How is breeding in aquariums?

Reproduction methods in fish are extremely varied. This is why it is up to you to know the species you want to reproduce, which requires good prior documentation. On the other hand, it is necessary to make sure before anything else that you have enough room to accommodate dozens of future fish.

The most common aquarium fish can be oviparous or ovoviviparous.

Oviparous or ovoviviparous?

In ovoviviparous fish, eggs develop in the mother’s womb. The fish then give birth directly to fry, which are able to swim and feed. Viviparous fish are generally very prolific (several dozen fry per clutch). Females may give birth to fry several times after being separated from the male, as they are able to retain the seed for some time. Their reproduction is easy and accessible to beginners. Among the most common are the Platys (Xiphophorus), Guppys and Mollys (Poecilia) and Xiphos (Xiphophorus).

The oviparas on the other hand lay eggs, which will be fertilized and then incubated in the aquarium. The maturation of the eggs is of variable duration, ranging from about ten days to several weeks depending on the species. During this period the egg draws on its reserves and no food is needed. Once mature, the egg releases a fry. This is the case of the combatants (Betta), killies (Aphyosemion) and Danios zebras (Brachydanio rerio). The reproduction of oviparous fish is more delicate than for ovoviviparous fish. Their requirements are also stricter with regard to water quality, as the eggs are very sensitive to pollutants.

The choice of parents

In any case, you must of course have at least one male and one female. For some species, sexual dimorphism is well marked, and you will have no difficulty in differentiating between the sexes. For others, it is not an easy task. The solution, if the size of your aquarium allows it, is then to take a group of 5 or 6 fish. This way you will have a high probability of having fish of both sexes in the batch. Moreover it is necessary to know that some males do not accommodate only one female: if the two partners are not compatible the reproduction will not take place. The ideal is often to have 3 or 4 females for 1 male.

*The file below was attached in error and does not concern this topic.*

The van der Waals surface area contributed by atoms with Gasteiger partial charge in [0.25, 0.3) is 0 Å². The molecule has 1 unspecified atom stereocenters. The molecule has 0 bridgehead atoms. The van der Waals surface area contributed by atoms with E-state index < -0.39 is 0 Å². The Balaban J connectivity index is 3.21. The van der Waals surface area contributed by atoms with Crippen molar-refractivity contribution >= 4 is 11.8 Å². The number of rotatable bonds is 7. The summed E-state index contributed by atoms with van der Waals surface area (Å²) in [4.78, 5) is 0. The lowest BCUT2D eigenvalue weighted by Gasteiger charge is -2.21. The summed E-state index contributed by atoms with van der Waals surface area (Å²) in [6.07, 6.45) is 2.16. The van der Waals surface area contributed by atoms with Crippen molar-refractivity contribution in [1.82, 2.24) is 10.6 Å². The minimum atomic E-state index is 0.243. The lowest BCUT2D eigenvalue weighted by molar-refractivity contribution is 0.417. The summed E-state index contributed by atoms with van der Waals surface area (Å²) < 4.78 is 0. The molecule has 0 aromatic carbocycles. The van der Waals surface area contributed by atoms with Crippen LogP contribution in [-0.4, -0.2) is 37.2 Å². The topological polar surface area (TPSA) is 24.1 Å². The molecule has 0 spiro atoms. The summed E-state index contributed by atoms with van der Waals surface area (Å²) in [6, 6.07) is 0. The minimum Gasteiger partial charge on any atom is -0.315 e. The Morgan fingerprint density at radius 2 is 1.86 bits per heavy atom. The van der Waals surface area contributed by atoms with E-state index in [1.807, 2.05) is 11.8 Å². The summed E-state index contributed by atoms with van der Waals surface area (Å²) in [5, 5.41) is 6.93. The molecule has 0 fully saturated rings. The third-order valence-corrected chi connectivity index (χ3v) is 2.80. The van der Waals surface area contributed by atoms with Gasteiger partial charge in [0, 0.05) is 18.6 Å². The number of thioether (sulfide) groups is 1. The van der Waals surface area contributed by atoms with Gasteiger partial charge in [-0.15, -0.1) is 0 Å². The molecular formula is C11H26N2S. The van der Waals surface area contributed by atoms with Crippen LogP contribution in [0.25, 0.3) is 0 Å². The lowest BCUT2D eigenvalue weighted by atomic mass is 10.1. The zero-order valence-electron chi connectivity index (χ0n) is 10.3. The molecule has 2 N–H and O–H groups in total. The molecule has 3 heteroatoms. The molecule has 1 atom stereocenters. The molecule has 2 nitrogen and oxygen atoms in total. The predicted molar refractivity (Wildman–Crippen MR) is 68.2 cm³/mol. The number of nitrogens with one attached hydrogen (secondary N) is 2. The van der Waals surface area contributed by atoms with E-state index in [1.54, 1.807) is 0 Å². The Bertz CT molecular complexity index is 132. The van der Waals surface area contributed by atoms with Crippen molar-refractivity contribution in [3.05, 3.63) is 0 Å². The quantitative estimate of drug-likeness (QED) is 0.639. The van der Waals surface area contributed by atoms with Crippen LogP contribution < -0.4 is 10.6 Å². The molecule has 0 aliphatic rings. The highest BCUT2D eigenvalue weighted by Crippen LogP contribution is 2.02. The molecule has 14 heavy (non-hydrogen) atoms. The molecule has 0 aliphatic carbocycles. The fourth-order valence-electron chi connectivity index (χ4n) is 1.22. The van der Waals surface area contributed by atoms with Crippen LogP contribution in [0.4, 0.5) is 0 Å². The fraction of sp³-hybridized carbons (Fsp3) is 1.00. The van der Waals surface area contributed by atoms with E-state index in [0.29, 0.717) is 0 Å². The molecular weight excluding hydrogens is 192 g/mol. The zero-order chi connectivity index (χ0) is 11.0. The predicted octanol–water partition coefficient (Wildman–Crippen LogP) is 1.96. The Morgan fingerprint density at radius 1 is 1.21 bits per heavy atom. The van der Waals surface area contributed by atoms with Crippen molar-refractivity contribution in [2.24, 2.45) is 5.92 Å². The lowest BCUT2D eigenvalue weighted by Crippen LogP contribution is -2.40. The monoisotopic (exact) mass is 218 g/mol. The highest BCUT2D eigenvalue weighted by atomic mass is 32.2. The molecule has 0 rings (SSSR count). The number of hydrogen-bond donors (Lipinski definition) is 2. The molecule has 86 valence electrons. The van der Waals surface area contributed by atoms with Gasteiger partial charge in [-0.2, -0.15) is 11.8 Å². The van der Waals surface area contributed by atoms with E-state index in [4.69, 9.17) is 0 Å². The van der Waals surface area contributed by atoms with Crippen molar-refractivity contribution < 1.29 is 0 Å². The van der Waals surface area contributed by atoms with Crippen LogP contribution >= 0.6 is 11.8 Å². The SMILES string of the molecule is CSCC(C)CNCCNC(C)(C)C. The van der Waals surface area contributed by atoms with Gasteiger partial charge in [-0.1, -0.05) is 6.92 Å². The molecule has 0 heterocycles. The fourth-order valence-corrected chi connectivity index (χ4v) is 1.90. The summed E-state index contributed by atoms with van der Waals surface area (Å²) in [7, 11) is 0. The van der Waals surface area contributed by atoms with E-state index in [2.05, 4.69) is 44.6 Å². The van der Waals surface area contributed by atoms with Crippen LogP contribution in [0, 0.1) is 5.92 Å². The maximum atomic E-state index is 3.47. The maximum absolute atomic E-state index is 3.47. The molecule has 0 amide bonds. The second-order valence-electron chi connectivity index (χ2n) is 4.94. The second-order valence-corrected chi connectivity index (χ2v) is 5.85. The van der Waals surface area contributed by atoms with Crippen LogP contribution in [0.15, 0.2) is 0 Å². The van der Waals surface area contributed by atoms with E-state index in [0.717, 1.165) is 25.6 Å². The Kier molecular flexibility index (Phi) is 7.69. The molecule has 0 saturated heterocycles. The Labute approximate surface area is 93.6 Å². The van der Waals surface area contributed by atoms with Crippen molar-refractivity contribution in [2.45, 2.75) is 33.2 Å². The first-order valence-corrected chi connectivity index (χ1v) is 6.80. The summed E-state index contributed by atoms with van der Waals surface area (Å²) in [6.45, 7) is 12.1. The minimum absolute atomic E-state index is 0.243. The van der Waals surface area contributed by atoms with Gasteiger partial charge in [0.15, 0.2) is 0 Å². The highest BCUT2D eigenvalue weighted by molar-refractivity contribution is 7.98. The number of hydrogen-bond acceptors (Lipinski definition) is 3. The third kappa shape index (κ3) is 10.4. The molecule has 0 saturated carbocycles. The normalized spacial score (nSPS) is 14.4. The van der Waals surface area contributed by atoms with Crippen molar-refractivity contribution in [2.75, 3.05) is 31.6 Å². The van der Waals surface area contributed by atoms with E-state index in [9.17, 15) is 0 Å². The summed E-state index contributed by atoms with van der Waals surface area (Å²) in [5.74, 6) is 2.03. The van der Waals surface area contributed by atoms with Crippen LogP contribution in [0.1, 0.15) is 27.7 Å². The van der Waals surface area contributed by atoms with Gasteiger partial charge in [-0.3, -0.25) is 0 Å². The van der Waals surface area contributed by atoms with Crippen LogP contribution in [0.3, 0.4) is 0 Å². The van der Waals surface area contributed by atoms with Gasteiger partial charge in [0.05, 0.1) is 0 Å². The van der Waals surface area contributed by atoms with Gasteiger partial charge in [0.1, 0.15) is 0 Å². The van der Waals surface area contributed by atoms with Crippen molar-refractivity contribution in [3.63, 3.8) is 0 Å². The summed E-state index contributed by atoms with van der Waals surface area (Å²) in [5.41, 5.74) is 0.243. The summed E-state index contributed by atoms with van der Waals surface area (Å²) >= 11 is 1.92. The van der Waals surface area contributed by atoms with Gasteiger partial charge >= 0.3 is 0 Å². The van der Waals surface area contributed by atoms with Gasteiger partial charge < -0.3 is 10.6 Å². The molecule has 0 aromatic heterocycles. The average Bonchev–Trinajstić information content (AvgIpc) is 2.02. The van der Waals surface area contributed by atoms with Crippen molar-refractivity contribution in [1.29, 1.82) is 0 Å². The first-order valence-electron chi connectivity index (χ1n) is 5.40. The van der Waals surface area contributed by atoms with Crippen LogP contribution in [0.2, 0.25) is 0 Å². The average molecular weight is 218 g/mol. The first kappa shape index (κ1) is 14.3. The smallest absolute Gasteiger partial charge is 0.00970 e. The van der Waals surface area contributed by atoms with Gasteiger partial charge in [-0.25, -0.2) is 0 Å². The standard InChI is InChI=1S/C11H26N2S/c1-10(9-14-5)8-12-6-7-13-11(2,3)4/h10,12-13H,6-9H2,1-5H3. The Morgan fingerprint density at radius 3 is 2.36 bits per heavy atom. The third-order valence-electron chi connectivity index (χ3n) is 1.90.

Conditioning for reproduction

Fish, like most animals, will only reproduce if their living conditions are optimal. They must therefore be in good health. Food is a key element for the reproduction of fish: parents need a preliminary “food conditioning” phase of about 15 days, during which the use of excellent quality food, either live or frozen, is recommended. In some species (Danios…) it may be advisable to separate males from females during this phase, and only bring them together for spawning. This separation can be achieved by installing a partition in the tank for example.

The water must also be of excellent quality with regard to biochemical parameters (ammonia, nitrites, pH) and at the temperature adapted to the species in question. Viviparous fish, which are very prolific, tolerate however a little more flexibility: spontaneous reproduction in the aquarium, without any human intervention, is regularly observed. On the other hand, some fish may need a trigger factor to reproduce, such as a drop in water hardness, or a slight rise in temperature.

Spawning process

During the reproductive phase called “spawning”, the male pursues the female to fertilize her. A pregnant female can be identified by her rounded belly. She will then give birth to fry (ovoviviparous) or eggs (viviparous).

The reproduction of the fighter can be done in an aquarium of about twenty liters. The female is then presented to the male, but without any contact being possible (for example by placing her in a transparent bottle pierced with holes, or in a small net cage). If his care conditions are optimal and he feels well, the fighting male will develop a nest of bubbles on the surface of the water. It is then time to release the female. As spawning is quite violent, hiding places are necessary to allow each fish to protect itself from its partner. The female expels the eggs, which the male retrieves from the bottom of the aquarium to place them in the bubble nest. Be careful, to avoid that these round trips exhaust him too much, the water height should not exceed 15 cm. Afterwards, the female must be removed from the aquarium.